Thou shalt not worship false iPhones
As I was fiddling with my iPhone today, I started thinking about how some of the rabid Apple fans I knew spoke about Apple and its related iProducts with almost-religious fervour in almost-religious terms. I mean, though I don’t consider myself a “rabid” Apple fan, but even I am guilty of this: I talk about my recent purchase of the iPhone4 and subsequent adoption its technology in religious terms! I frequently mention to my friends about how I’m now a “convert” and have “seen the light”… and I even go around proselytizing – telling everyone about the “Good News” that I’ve found in the iPhone!
And then, I stumble upon this article over at Fast Company that talks about how a university study reveals that the Apple Logo Is an Agnostic’s Crucifix, Star of David! The study by Duke University reveals that:
The brand name logo on a laptop or a shirt pocket may do the same thing for some people that a pendant of a crucifix or Star of David does for others.
Gavan Fitzsimons, professor of marketing and psychology at Duke says, “Brands are a signal of self-worth. We’re signaling to others that we care about ourselves and that we feel good about ourselves and that we matter in this world. It’s more than ‘I’m hip or cool’…I’m a worthwhile person, and I matter, and you should respect me and think that I’m a good person, because I’ve got the D&G on my glasses.”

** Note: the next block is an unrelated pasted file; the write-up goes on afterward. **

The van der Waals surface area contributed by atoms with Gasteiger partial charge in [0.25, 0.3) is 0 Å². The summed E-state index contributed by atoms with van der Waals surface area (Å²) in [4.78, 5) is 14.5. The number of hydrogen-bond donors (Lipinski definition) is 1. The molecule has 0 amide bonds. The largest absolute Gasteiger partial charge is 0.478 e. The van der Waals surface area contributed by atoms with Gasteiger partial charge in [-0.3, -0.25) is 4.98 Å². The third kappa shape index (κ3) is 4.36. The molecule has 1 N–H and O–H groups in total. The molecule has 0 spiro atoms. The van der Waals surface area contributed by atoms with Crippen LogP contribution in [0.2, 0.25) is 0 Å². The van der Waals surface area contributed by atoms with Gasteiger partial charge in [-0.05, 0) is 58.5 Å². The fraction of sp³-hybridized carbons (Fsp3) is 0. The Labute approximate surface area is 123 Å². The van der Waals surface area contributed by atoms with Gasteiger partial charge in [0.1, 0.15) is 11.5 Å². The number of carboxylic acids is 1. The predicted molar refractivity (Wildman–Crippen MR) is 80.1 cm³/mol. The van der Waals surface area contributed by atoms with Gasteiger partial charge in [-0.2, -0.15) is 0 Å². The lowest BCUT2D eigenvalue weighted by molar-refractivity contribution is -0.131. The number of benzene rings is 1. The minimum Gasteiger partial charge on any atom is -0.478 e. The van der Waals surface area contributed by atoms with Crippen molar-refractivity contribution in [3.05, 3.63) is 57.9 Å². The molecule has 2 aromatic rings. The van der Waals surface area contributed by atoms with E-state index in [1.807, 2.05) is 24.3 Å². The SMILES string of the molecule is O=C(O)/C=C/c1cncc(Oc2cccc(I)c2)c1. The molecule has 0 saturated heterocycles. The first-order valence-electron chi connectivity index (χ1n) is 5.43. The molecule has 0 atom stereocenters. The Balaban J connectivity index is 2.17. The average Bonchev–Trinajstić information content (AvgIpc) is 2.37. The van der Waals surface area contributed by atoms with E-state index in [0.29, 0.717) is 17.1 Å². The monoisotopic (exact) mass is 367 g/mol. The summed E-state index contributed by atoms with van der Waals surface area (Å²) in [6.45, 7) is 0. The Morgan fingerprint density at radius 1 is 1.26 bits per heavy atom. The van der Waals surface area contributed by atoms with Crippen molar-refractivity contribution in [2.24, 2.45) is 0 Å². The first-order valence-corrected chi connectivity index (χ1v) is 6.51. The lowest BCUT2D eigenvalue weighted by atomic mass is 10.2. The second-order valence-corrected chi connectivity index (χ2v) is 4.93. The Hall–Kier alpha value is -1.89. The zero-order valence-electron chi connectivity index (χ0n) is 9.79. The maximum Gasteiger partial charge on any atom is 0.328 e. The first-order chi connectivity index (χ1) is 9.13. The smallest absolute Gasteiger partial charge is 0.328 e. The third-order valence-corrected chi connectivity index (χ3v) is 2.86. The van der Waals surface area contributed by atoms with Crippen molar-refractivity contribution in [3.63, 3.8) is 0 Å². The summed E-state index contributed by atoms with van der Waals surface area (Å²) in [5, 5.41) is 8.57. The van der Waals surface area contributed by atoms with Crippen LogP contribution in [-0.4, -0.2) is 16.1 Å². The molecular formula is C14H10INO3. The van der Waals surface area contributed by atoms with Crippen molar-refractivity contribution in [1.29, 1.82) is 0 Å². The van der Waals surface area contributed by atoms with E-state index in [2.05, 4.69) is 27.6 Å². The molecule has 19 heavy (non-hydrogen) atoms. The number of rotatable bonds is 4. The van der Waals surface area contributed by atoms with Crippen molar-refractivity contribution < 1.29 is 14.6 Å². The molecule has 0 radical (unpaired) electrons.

Interestingly, the study finds that those who consider themselves “religious” are less likely to find their self-worth from brands. In fact, this impacts how brand strategies ought to be developed: if you knew that your target customers were largely more religious, that would probably suggest the store brand path would be easier. If you knew that your customers were largely not at all religious, that suggests that you might want to focus more toward building a national brand.